In job interviews, employers should avoid asking applicants about personal characteristics that are protected by law, such as race, color, ethnicity, religion, disability, sex, gender, sexual identity, sexual orientation, religion, pregnancy status, number of children, marital status, birthplace, country of origin, citizenship, age, or genetic information. These types of questions may discourage some individuals from applying, may be viewed suspiciously by some applicants, and may be considered evidence of intent to discriminate by the Equal Employment Opportunity Commission (EEOC). If an employer does not have this information when deciding who to hire, it may be easier to defend against a discrimination complaint.
For example, an employer should avoid questions:
• about race, religion or ethnicity, such as:
o Are you biracial?
o Which church do you attend?
o What language(s) do you speak at home?
• about age, unless used to verify that applicants meet any age-related legal requirements for the job.
• about an applicant's pregnancy or plans to start a family, such as:
o Are you pregnant?
o Do you plan to have children within the next year?
• about the applicant’s gender identity or sexual orientation, such as:
o Do you have a boyfriend or girlfriend?
And before a job offer has been made, an employer should not ask an applicant questions about the applicant’s disability or questions that are likely to reveal whether an applicant has a disability—even if the disability is obvious. The employer may ask the applicant to describe or demonstrate how the applicant would perform specific job tasks but can’t ask about the disability. For example, an employer can’t ask an applicant questions like:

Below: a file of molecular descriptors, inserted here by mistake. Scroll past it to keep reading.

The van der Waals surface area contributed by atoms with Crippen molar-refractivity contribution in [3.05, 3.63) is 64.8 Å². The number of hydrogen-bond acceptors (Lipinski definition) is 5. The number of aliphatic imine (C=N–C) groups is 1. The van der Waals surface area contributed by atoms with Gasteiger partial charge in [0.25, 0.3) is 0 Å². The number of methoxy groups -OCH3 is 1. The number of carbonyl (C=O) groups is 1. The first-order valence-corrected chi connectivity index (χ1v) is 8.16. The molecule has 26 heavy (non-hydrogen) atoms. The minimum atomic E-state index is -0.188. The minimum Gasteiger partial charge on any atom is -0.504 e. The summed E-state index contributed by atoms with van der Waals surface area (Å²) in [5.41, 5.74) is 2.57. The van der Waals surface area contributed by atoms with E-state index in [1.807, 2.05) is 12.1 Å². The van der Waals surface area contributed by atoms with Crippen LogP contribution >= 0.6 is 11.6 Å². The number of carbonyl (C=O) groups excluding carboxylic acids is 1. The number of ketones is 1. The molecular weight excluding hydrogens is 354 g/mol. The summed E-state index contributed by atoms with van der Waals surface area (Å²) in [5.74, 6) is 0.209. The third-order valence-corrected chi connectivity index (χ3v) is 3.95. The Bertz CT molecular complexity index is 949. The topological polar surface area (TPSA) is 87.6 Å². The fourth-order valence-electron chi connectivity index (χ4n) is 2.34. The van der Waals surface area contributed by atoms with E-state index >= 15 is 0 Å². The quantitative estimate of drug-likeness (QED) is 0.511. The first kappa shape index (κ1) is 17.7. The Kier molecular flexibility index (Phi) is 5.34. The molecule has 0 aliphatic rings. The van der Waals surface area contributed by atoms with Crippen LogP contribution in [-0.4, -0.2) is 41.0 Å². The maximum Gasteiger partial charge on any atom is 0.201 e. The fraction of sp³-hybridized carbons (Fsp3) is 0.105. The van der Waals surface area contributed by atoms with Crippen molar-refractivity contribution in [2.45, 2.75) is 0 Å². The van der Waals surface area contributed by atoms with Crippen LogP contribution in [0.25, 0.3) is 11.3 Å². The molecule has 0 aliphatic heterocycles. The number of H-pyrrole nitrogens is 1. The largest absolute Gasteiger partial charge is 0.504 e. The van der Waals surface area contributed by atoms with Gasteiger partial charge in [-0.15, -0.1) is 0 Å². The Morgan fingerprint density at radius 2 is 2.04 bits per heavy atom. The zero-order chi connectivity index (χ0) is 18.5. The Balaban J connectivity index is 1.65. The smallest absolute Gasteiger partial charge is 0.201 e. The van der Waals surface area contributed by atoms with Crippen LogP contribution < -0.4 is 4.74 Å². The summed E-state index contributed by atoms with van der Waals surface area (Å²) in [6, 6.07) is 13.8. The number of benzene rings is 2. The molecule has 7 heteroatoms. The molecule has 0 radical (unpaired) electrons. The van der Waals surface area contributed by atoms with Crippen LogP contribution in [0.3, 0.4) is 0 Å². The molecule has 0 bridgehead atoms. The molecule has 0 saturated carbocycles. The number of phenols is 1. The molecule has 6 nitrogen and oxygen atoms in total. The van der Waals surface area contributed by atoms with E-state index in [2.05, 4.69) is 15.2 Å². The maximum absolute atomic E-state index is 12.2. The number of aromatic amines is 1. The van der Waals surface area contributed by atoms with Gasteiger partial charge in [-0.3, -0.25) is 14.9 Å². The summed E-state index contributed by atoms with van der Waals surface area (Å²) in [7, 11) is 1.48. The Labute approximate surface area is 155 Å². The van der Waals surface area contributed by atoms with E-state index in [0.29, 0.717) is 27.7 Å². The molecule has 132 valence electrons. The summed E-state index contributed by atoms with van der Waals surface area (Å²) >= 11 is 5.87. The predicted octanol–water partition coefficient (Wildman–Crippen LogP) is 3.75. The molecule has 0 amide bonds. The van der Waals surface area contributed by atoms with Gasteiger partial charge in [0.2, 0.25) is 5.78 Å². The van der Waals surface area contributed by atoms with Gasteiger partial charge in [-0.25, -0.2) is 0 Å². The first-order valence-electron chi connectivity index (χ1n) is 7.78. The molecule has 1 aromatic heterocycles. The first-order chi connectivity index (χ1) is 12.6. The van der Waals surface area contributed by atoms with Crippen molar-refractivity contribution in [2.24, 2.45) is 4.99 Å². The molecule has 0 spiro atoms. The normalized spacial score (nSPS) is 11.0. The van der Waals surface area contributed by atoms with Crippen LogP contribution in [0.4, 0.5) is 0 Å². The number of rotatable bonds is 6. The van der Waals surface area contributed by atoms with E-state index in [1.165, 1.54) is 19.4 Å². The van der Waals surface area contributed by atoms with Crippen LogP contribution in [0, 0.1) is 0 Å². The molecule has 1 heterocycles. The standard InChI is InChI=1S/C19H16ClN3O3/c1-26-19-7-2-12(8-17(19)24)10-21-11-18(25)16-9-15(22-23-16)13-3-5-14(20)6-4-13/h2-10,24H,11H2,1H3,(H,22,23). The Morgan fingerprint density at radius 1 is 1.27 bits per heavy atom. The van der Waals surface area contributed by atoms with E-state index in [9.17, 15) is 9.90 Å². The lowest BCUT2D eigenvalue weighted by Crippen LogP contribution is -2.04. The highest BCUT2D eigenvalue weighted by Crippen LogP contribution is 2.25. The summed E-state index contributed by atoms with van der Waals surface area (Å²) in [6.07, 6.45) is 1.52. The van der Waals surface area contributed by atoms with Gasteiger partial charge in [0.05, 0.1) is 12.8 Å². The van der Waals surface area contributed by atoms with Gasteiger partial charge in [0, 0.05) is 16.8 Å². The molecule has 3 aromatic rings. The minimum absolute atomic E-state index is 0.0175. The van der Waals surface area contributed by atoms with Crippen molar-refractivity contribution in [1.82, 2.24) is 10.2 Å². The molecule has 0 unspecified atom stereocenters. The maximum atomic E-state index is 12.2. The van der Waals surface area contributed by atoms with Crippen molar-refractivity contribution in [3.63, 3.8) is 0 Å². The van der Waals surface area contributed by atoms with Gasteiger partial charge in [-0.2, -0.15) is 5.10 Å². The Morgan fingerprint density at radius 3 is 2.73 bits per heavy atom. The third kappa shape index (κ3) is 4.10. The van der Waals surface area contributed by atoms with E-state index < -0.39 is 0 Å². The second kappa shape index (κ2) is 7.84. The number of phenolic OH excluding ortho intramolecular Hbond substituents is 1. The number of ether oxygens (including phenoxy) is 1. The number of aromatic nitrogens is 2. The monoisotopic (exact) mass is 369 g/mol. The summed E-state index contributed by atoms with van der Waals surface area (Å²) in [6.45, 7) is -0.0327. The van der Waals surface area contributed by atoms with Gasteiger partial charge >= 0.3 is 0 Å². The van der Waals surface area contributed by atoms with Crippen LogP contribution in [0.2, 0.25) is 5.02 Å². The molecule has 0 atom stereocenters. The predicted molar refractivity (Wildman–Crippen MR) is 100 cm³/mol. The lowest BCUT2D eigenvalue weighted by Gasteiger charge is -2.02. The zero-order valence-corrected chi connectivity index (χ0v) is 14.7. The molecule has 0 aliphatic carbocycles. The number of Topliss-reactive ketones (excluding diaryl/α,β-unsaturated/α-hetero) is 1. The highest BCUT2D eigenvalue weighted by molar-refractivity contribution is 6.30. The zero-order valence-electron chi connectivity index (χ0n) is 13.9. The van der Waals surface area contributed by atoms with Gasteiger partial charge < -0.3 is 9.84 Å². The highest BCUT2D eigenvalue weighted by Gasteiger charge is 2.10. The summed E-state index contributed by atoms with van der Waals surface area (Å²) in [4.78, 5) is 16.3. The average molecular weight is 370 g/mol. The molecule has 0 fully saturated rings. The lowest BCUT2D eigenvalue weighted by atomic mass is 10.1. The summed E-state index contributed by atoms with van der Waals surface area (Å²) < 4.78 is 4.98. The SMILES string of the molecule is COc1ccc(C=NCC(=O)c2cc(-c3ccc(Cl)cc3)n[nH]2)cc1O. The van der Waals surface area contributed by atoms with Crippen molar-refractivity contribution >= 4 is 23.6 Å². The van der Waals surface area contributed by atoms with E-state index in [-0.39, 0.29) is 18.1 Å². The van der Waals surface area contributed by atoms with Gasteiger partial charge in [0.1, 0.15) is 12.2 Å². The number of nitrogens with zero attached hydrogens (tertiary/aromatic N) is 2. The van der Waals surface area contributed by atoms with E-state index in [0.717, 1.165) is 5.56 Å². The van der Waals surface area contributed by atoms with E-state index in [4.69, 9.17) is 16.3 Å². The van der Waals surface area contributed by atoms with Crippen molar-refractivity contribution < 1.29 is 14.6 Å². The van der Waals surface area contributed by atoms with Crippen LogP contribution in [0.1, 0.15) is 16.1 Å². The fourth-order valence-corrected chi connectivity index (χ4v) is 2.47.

• Do you have a disability?
• What medications are you currently taking?
• Have you ever filed a workers’ compensation claim?
But in certain circumstances an employer can ask an applicant—during the application process or on the job—if the applicant will need a reasonable accommodation. For example, an employer can ask an applicant with a disability that is obvious or that the applicant disclosed (1) if the applicant will need assistance with or a change to the application process because of the disability or (2) if the applicant will need a change to the work environment or to the way a job is usually done if the employer reasonably believes the applicant will need a reasonable accommodation to perform the job.
Federal, state, or local laws sometimes permit or encourage affirmative action, and in those cases an employer may invite applicants to voluntarily self-identify for purposes of the employer's affirmative action program if:
• the employer is undertaking affirmative action because of a federal, state, or local law (including a veterans’ preference law) that requires affirmative action for individuals with disabilities—that is, the law requires some action to be taken on behalf of such individuals; or
• the employer is voluntarily using the information to benefit individuals with disabilities.
Similarly, an employer should not ask questions about an applicant’s genetic information, such as the applicant’s family medical history or genetic tests or genetic counseling. For example, an employer should not ask an applicant questions like:
• Have any of your close relatives had a heart attack or been diagnosed with a heart condition?
• Do mental health conditions such as bipolar disorder, depression, or schizophrenia run in your family?
• Have you had genetic tests to determine whether you are at risk for cancer?